Controls and display
As a Volkswagen, the Scirocco benefits from all of the well-made components found within other cars in the range. The interior is tastefully laid out, with clear dials and controls spread logically throughout. You also get a trio of performance gauges, giving readouts for items such as boost pressure and oil temperature. It may be a little gimmicky, but it certainly helps give the Scirocco GTS's cabin a sporting edge.
Much like the GTI, the Scirocco GTS manages to maintain a compromise between a comfortable and sporting drive. It's firm, there's no question about that, but it never feels too stiffly sprung for day-to-day driving. Inside, the car's sporst seats do provide plenty of support, which makes longer journeys less of a hassle than in a more stripped-back hot hatch. The Scirocco GTS is a good car if you're looking for something that can be used every day, but it is still a lot of fun when the roads get twisty.
With its sports bodykit and go-faster stripes, the Scirocco GTS certainly draws attention to itself. From some angles it appears just like a standard Scirocco, but if you're worried about your car being noticed, then you can have the stripes deleted as a no-cost option. It certainly doesn't stick out quite as much as a Golf GTI, so you really shouldn't be worried about leaving it out on the street.
When it was first tested, the Scirocco gained a five-star rating by Euro NCAP. It was given 87 per cent for adult occupant protection and 73 per cent for child protection, which means it's a very safe car to be in. You can also specify a driver alertness sensor, which can warn the driver when they need to take a break, should it notice that the person behind the wheel isn't paying enough attention. It is, however, a £70 option.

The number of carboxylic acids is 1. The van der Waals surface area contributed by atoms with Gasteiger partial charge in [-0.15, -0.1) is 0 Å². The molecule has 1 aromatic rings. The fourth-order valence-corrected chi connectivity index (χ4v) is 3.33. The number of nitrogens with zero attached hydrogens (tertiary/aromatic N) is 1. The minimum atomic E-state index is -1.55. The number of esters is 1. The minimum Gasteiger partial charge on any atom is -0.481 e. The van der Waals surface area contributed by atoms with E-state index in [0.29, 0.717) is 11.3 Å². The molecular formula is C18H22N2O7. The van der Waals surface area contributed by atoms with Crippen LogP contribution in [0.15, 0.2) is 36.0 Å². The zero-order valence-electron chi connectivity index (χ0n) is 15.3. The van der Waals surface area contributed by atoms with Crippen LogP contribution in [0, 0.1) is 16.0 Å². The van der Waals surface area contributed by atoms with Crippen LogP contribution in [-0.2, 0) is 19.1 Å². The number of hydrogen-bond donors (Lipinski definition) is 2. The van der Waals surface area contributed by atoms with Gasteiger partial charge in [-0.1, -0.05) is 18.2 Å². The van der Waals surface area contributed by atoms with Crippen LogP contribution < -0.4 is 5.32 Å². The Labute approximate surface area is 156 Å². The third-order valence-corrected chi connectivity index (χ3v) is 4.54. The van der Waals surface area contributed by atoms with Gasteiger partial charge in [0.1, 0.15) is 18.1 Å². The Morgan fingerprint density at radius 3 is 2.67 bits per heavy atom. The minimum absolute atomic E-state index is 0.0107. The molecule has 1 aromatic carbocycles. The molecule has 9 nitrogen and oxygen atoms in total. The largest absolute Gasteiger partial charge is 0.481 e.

With its sporty bodykit and large alloy wheels, the Scirocco GTS is a car that you really want to get out and drive. It may not have the all-out appeal that you find with the Golf GTI, but it's still a hugely likeable car, especially when it comes to driving it. The 2.0-litre engine makes a relatively sporty noise, and the performance on tap is decent enough. When specified with the excellent six-speed gearbox it's a hoot to drive, though the six-speed dual-clutch automatic suits the character of the car as well.
Family car appeal
Though a coupe, the Scirocco could be a relatively good family vehicle. As mentioned earlier, its boot is quite respectable in size, which means there's a good amount of room for all manner of clutter. You also get ISOFIX child seat anchor points fitted in the rear as standard, so if you're looking to take kids around then it's a perfectly safe car in which to do so. Though on the face of it the Scirocco may not be the ideal family car, it may not be as unsuited as you'd think.
First car appeal
Because of its powerful 2.0-litre engine, the Scirocco GTS isn't perhaps the best car for first- time drivers. Also, given its low-down driving position, it's not the easiest car to get to grips with the rules of the road in. It's also the least economical Scirocco in the range, which means it'll be more to tax and, because it has a high power output, it won't be cheap to insure, either.